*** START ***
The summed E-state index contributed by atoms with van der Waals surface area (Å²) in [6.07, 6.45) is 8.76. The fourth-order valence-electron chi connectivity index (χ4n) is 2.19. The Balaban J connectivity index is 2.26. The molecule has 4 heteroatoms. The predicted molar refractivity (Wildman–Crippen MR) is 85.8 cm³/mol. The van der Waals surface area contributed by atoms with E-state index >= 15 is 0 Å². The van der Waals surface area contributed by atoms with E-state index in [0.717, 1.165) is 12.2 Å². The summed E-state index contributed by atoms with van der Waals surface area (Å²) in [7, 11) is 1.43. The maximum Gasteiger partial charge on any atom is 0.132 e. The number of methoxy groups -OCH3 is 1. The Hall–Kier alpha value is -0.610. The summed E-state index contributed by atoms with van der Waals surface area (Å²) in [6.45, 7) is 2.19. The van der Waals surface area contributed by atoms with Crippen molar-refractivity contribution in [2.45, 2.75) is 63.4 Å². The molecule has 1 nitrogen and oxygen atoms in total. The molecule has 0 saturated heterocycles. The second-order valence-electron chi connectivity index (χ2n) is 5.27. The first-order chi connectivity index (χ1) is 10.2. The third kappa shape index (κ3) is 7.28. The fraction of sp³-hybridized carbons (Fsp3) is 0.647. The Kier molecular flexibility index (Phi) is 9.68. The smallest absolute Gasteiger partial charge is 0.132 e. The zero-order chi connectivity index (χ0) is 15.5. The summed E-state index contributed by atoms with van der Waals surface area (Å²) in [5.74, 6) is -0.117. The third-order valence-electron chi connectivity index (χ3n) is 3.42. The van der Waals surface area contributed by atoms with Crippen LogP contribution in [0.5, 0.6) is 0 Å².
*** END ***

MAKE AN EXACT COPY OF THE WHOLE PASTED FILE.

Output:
The summed E-state index contributed by atoms with van der Waals surface area (Å²) in [6.07, 6.45) is 8.76. The fourth-order valence-electron chi connectivity index (χ4n) is 2.19. The Balaban J connectivity index is 2.26. The molecule has 4 heteroatoms. The predicted molar refractivity (Wildman–Crippen MR) is 85.8 cm³/mol. The van der Waals surface area contributed by atoms with E-state index >= 15 is 0 Å². The van der Waals surface area contributed by atoms with E-state index in [0.717, 1.165) is 12.2 Å². The summed E-state index contributed by atoms with van der Waals surface area (Å²) in [7, 11) is 1.43. The maximum Gasteiger partial charge on any atom is 0.132 e. The number of methoxy groups -OCH3 is 1. The Hall–Kier alpha value is -0.610. The summed E-state index contributed by atoms with van der Waals surface area (Å²) in [6.45, 7) is 2.19. The van der Waals surface area contributed by atoms with Crippen molar-refractivity contribution in [2.45, 2.75) is 63.4 Å². The molecule has 1 nitrogen and oxygen atoms in total. The molecule has 0 saturated heterocycles. The second-order valence-electron chi connectivity index (χ2n) is 5.27. The first-order chi connectivity index (χ1) is 10.2. The third kappa shape index (κ3) is 7.28. The fraction of sp³-hybridized carbons (Fsp3) is 0.647. The Kier molecular flexibility index (Phi) is 9.68. The smallest absolute Gasteiger partial charge is 0.132 e. The zero-order chi connectivity index (χ0) is 15.5. The summed E-state index contributed by atoms with van der Waals surface area (Å²) in [5.74, 6) is -0.117. The third-order valence-electron chi connectivity index (χ3n) is 3.42. The van der Waals surface area contributed by atoms with Crippen LogP contribution in [0.5, 0.6) is 0 Å².